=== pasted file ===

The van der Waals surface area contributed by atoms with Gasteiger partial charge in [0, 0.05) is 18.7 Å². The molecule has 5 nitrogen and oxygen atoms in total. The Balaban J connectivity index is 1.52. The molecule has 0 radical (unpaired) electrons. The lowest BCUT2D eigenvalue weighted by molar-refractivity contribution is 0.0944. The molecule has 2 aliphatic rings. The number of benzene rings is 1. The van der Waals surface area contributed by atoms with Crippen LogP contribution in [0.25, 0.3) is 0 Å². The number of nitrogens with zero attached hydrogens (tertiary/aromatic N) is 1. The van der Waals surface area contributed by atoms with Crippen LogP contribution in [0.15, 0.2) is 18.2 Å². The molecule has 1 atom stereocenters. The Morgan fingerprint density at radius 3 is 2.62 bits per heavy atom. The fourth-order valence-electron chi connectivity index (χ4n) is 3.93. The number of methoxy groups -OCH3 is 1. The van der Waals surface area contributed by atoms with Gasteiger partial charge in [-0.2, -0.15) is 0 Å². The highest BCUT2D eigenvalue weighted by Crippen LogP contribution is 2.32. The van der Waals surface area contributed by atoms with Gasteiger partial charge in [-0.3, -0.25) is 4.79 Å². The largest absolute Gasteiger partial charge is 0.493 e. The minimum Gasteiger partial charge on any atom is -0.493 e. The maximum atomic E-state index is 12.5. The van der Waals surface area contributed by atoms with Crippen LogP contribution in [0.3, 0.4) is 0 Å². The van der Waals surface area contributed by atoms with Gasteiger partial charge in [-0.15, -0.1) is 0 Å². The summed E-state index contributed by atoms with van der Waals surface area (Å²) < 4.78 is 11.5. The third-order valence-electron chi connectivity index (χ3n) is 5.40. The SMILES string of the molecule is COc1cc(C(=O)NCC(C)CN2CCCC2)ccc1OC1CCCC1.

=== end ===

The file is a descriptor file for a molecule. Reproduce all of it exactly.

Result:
The van der Waals surface area contributed by atoms with Gasteiger partial charge in [0, 0.05) is 18.7 Å². The molecule has 5 nitrogen and oxygen atoms in total. The Balaban J connectivity index is 1.52. The molecule has 0 radical (unpaired) electrons. The lowest BCUT2D eigenvalue weighted by molar-refractivity contribution is 0.0944. The molecule has 2 aliphatic rings. The number of benzene rings is 1. The van der Waals surface area contributed by atoms with Crippen LogP contribution in [0.25, 0.3) is 0 Å². The number of nitrogens with zero attached hydrogens (tertiary/aromatic N) is 1. The van der Waals surface area contributed by atoms with Crippen LogP contribution in [0.15, 0.2) is 18.2 Å². The molecule has 1 atom stereocenters. The Morgan fingerprint density at radius 3 is 2.62 bits per heavy atom. The fourth-order valence-electron chi connectivity index (χ4n) is 3.93. The number of methoxy groups -OCH3 is 1. The van der Waals surface area contributed by atoms with Gasteiger partial charge in [-0.2, -0.15) is 0 Å². The highest BCUT2D eigenvalue weighted by Crippen LogP contribution is 2.32. The van der Waals surface area contributed by atoms with Gasteiger partial charge in [-0.3, -0.25) is 4.79 Å². The largest absolute Gasteiger partial charge is 0.493 e. The minimum Gasteiger partial charge on any atom is -0.493 e. The maximum atomic E-state index is 12.5. The van der Waals surface area contributed by atoms with Crippen LogP contribution in [0.3, 0.4) is 0 Å². The van der Waals surface area contributed by atoms with Gasteiger partial charge in [-0.15, -0.1) is 0 Å². The summed E-state index contributed by atoms with van der Waals surface area (Å²) < 4.78 is 11.5. The third-order valence-electron chi connectivity index (χ3n) is 5.40. The SMILES string of the molecule is COc1cc(C(=O)NCC(C)CN2CCCC2)ccc1OC1CCCC1.